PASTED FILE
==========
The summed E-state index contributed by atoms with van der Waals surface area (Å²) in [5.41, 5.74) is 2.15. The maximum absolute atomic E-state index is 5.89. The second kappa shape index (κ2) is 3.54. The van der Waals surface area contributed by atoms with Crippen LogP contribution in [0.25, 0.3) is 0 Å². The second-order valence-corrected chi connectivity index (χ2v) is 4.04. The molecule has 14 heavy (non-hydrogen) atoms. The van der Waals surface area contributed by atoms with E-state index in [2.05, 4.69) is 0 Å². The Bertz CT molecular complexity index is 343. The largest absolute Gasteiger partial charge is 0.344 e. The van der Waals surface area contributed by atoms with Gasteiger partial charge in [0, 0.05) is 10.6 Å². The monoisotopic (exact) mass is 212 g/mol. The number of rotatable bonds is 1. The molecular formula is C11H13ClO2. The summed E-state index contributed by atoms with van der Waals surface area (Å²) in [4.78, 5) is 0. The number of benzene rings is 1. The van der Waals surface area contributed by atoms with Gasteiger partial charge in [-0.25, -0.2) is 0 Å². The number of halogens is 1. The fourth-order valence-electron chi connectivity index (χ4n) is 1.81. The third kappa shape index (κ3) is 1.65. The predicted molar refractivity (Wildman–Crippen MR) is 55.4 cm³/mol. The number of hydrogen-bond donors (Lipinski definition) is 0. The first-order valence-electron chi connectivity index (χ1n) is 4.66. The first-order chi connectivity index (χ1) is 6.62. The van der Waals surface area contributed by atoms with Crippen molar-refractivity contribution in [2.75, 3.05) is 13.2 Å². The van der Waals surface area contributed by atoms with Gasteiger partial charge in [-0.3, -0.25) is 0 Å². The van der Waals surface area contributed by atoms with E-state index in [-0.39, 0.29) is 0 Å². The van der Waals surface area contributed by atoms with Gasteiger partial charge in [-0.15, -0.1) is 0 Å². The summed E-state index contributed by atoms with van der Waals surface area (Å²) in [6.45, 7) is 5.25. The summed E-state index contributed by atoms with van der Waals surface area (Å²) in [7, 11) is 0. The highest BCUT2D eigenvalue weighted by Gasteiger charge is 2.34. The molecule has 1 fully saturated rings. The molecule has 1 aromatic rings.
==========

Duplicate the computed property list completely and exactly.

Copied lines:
The summed E-state index contributed by atoms with van der Waals surface area (Å²) in [5.41, 5.74) is 2.15. The maximum absolute atomic E-state index is 5.89. The second kappa shape index (κ2) is 3.54. The van der Waals surface area contributed by atoms with Crippen LogP contribution in [0.25, 0.3) is 0 Å². The second-order valence-corrected chi connectivity index (χ2v) is 4.04. The molecule has 14 heavy (non-hydrogen) atoms. The van der Waals surface area contributed by atoms with E-state index in [2.05, 4.69) is 0 Å². The Bertz CT molecular complexity index is 343. The largest absolute Gasteiger partial charge is 0.344 e. The van der Waals surface area contributed by atoms with Gasteiger partial charge in [0, 0.05) is 10.6 Å². The monoisotopic (exact) mass is 212 g/mol. The number of rotatable bonds is 1. The molecular formula is C11H13ClO2. The summed E-state index contributed by atoms with van der Waals surface area (Å²) in [4.78, 5) is 0. The number of benzene rings is 1. The van der Waals surface area contributed by atoms with Gasteiger partial charge in [-0.25, -0.2) is 0 Å². The number of halogens is 1. The fourth-order valence-electron chi connectivity index (χ4n) is 1.81. The third kappa shape index (κ3) is 1.65. The predicted molar refractivity (Wildman–Crippen MR) is 55.4 cm³/mol. The number of hydrogen-bond donors (Lipinski definition) is 0. The first-order valence-electron chi connectivity index (χ1n) is 4.66. The first-order chi connectivity index (χ1) is 6.62. The van der Waals surface area contributed by atoms with Crippen molar-refractivity contribution in [2.75, 3.05) is 13.2 Å². The van der Waals surface area contributed by atoms with Gasteiger partial charge in [-0.3, -0.25) is 0 Å². The van der Waals surface area contributed by atoms with E-state index in [-0.39, 0.29) is 0 Å². The van der Waals surface area contributed by atoms with Gasteiger partial charge in [-0.15, -0.1) is 0 Å². The summed E-state index contributed by atoms with van der Waals surface area (Å²) in [6.45, 7) is 5.25. The summed E-state index contributed by atoms with van der Waals surface area (Å²) in [7, 11) is 0. The highest BCUT2D eigenvalue weighted by Gasteiger charge is 2.34. The molecule has 1 fully saturated rings. The molecule has 1 aromatic rings.